Small business is the backbone of California’s economy. We’ve heard that, but what does it mean?
It means California’s 4.1 million small businesses are drivers of economic growth. Defined as firms having less than 500 employees, they represent 99.8 percent of businesses in California. In 2019, they created 214,569 jobs and employed 7.2 million workers, nearly half of the state’s total workforce.
However, California’s business environment presents major challenges to businesses small and large. California routinely ranks as one of the worst places in the nation to do business thanks to many burdensome and costly regulations and expensive housing for employees.
The COVID-19 pandemic has only added to the stressors on business. Businesses considered “essential” during the pandemic, such as groceries, saw their business boom, while multitudes of others were forced to shrink operations or shutter.
Even with lifeline federal relief, thousands of businesses closed permanently, and lost with them were the jobs they provided. A survey commissioned in by the Small Business Majority in November found that about 15 percent were facing permanent closure within three months. Further, “more than 20 percent said they would probably be forced to lay off workers, and 32 percent expected to cut employee hours.”
As a Realtor, I am a member of the small business community, and I understand the challenges small businesses face. As a legislator, I know how important it is to our community and to our state’s economy to support small business, to assist them through the pandemic, and ideally, to turnaround this state’s negative business climate.
That’s why I have introduced two bills designed to assist businesses by streamlining mandates and regulations adding unnecessary costs to conducting business.
Senate Bill 657 would allow businesses with employees working from home or telecommuting to send specific employment-related documents electronically, in addition to having those notices at the place of business. The governor signed the bill into law on July 16.
The pandemic has shifted the workplace for many, and in this new business climate, many businesses are trying to find new and innovative ways to provide the same services and share the same information with their employees as they did before the pandemic. It is important that all employees continue to receive the same information that they would have in the workplace, and SB 657 would cover that gap, ensuring that employers can send information electronically.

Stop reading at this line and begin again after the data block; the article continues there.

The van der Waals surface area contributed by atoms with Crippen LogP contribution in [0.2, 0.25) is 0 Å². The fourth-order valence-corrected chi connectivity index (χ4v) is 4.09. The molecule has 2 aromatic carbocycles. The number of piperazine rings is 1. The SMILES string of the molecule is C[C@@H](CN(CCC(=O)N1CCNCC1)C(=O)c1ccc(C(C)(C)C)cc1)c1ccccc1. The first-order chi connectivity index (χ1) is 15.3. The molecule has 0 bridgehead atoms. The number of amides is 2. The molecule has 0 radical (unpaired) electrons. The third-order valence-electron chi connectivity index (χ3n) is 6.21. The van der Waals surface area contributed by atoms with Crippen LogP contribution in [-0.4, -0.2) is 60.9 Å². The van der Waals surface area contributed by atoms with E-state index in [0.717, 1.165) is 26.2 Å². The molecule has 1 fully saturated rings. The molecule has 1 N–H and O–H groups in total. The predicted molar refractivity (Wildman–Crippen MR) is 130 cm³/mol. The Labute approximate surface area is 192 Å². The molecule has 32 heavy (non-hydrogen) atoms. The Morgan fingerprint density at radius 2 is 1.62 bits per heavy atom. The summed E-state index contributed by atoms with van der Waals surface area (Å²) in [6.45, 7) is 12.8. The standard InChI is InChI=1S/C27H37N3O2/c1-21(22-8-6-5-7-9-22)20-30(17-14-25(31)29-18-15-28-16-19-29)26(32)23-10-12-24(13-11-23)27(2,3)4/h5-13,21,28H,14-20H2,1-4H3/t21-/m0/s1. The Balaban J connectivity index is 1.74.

Senate Bill 772 addresses a different aspect of overregulation. It would provide financial relief to businesses and licensed professionals by allowing them to correct minor violations before being assessed monetary penalties.
Without the legal resources of their corporate counterparts, many small business owners must navigate and interpret the extremely nuanced Business and Professions Code on their own. Many are in the precarious position of making minor mistakes not because of disregard for the law but because of a misinterpretation or lack of awareness simply because they do not possess a law degree or employ a legal team. These mistakes, although minor, result in costly penalties.
SB 772 would require all boards and bureaus within the Department of Consumer Affairs to adopt a program that allows licensees and business owners to correct minor violations before being subject to a monetary penalty. It also would direct boards and bureaus to adopt regulations to identify what types of violations are considered to be minor and would qualify for the $0 citation program.
Small businesses are the backbone of California’s economy, and I’m proud to do what I can to support them.
(State Sen. Rosilicie Ochoa Bogh represents the 23rd District, which includes portions of San Bernardino, Los Angeles, and Riverside counties.)